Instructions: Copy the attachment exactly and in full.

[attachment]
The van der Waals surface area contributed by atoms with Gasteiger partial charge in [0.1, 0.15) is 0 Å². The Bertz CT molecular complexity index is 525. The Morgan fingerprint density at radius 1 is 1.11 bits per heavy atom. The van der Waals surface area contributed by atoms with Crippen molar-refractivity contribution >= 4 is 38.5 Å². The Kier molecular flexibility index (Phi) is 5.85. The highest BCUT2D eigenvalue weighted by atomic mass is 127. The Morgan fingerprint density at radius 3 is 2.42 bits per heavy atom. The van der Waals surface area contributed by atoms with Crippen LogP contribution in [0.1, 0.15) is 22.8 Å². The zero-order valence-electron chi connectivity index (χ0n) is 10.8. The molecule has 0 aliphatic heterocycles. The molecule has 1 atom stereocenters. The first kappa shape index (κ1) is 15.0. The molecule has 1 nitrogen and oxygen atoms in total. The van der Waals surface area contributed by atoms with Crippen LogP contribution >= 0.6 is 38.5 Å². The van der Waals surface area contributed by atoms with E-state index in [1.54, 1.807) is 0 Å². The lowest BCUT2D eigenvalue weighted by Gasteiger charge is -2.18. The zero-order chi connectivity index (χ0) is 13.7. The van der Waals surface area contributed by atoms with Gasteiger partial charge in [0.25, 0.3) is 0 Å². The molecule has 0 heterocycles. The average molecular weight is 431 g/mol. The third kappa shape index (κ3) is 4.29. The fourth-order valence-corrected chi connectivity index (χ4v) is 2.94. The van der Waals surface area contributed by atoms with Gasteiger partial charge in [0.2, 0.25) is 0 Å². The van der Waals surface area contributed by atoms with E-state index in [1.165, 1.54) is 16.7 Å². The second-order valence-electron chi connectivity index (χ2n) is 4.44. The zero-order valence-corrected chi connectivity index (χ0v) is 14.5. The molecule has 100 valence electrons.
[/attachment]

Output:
The van der Waals surface area contributed by atoms with Gasteiger partial charge in [0.1, 0.15) is 0 Å². The Bertz CT molecular complexity index is 525. The Morgan fingerprint density at radius 1 is 1.11 bits per heavy atom. The van der Waals surface area contributed by atoms with Crippen molar-refractivity contribution >= 4 is 38.5 Å². The Kier molecular flexibility index (Phi) is 5.85. The highest BCUT2D eigenvalue weighted by atomic mass is 127. The Morgan fingerprint density at radius 3 is 2.42 bits per heavy atom. The van der Waals surface area contributed by atoms with Crippen LogP contribution in [0.1, 0.15) is 22.8 Å². The zero-order valence-electron chi connectivity index (χ0n) is 10.8. The molecule has 0 aliphatic heterocycles. The molecule has 1 atom stereocenters. The first kappa shape index (κ1) is 15.0. The molecule has 1 nitrogen and oxygen atoms in total. The van der Waals surface area contributed by atoms with Crippen LogP contribution >= 0.6 is 38.5 Å². The van der Waals surface area contributed by atoms with E-state index in [1.54, 1.807) is 0 Å². The lowest BCUT2D eigenvalue weighted by Gasteiger charge is -2.18. The zero-order chi connectivity index (χ0) is 13.7. The van der Waals surface area contributed by atoms with Gasteiger partial charge in [0.25, 0.3) is 0 Å². The molecule has 0 heterocycles. The average molecular weight is 431 g/mol. The third kappa shape index (κ3) is 4.29. The fourth-order valence-corrected chi connectivity index (χ4v) is 2.94. The van der Waals surface area contributed by atoms with Gasteiger partial charge in [0.2, 0.25) is 0 Å². The van der Waals surface area contributed by atoms with E-state index in [1.165, 1.54) is 16.7 Å². The second-order valence-electron chi connectivity index (χ2n) is 4.44. The zero-order valence-corrected chi connectivity index (χ0v) is 14.5. The molecule has 100 valence electrons.